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Trump Taj Mahal Casino Shutting Down for Good in Middle of Strike

Zachary Gleason

Casino Trump Taj Mahal to close due to strike

It has been over a month since the union workers of the Unite-HERE Local 54 went on strike at the beginning of July, walking out of their respective casinos. One of the main casinos that have suffered great losses from the strike is the Trump Taj Mahal. Even though it still carries the name of the billionaire trying his luck to get to the White House, it is currently owned by Carl Icahn; a fellow friend, businessman, and billionaire who bought the property and its debt over a year ago.

Casino Losing Money and Debt Rising

The Trump Taj Mahal casino was already in serious debt when Icahn bought the property; some $286 million in the hole. For the past 18 months, Icahn has stated that it has lost somewhere near $100 million, and with the strike moving into its 35th day, the losses are projected to continue. The 35 days of the strike has beaten the old record of 34 days that took place in 2004, where workers walked out on seven casinos.

Despite the fact that the Trump Taj Mahal has remained open during the strike, it comes as no surprise that they are still losing a lot of money; especially during the summer months when business picks up. With the amount of money already invested and lost by Icahn, he has decided that the best course of action would be to shut down the casino, for good. The decision to close wasn’t taken lightly, and it is projected that they will close the doors after Labor Day, but may be later than that as they need to give 60-days notice to the workers.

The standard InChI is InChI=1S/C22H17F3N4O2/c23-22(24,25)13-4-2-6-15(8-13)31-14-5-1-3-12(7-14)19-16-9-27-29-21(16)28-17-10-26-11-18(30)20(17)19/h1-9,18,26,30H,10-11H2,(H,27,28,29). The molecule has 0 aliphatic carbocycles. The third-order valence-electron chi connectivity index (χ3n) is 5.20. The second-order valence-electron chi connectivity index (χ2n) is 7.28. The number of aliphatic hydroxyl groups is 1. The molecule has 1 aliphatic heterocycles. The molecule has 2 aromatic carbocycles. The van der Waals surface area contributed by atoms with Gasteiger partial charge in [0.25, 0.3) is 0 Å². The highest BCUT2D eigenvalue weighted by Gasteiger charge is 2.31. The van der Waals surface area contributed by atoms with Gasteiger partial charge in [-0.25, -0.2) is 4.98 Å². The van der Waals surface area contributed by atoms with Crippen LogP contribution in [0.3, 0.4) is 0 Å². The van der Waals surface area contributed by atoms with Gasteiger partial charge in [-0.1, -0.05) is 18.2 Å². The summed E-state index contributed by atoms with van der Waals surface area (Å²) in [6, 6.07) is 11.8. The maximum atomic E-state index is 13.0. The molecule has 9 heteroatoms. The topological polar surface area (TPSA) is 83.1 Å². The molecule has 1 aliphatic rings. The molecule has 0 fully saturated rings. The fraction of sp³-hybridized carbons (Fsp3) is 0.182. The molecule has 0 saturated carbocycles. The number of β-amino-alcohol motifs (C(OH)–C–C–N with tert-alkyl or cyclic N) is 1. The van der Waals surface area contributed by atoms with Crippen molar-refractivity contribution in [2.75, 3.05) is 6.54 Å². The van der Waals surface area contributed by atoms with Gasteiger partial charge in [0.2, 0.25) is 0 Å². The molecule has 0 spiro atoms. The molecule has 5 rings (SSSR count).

Two Opposing Views; Owner vs Worker

Icahn didn’t decide to close up shop due to the strike, but it did help, as millions of dollars were lost during the strike. As Icahn stated earlier in the week after announcing the closure,

“It was a bad bet. How much good money do you throw after bad?”

The workers union was fighting for the right to get compensated properly for their work, which no one will disagree with their right to health care and a livable salary. However, as president of Tropicana Entertainment, Tony Rodio said,

“Our directors cannot just allow the Taj to continue burning through tens of millions of dollars when the union has singlehandedly blocked any path to profitability.”

It makes sense that a workers union is allowed to strike, but when a strike will affect the very foundation of what they are trying to accomplish seems to be counterproductive. With the closure of the casino, 3,000 people will be left without a job; adding to the already 8,000 jobs that were cut in 2014 when four other casinos closed. Middle ground was tried but failed. Both parties seemed to not want to compromise, and both parties make good arguments, but it is a shame that another casino will close in the iconic city.

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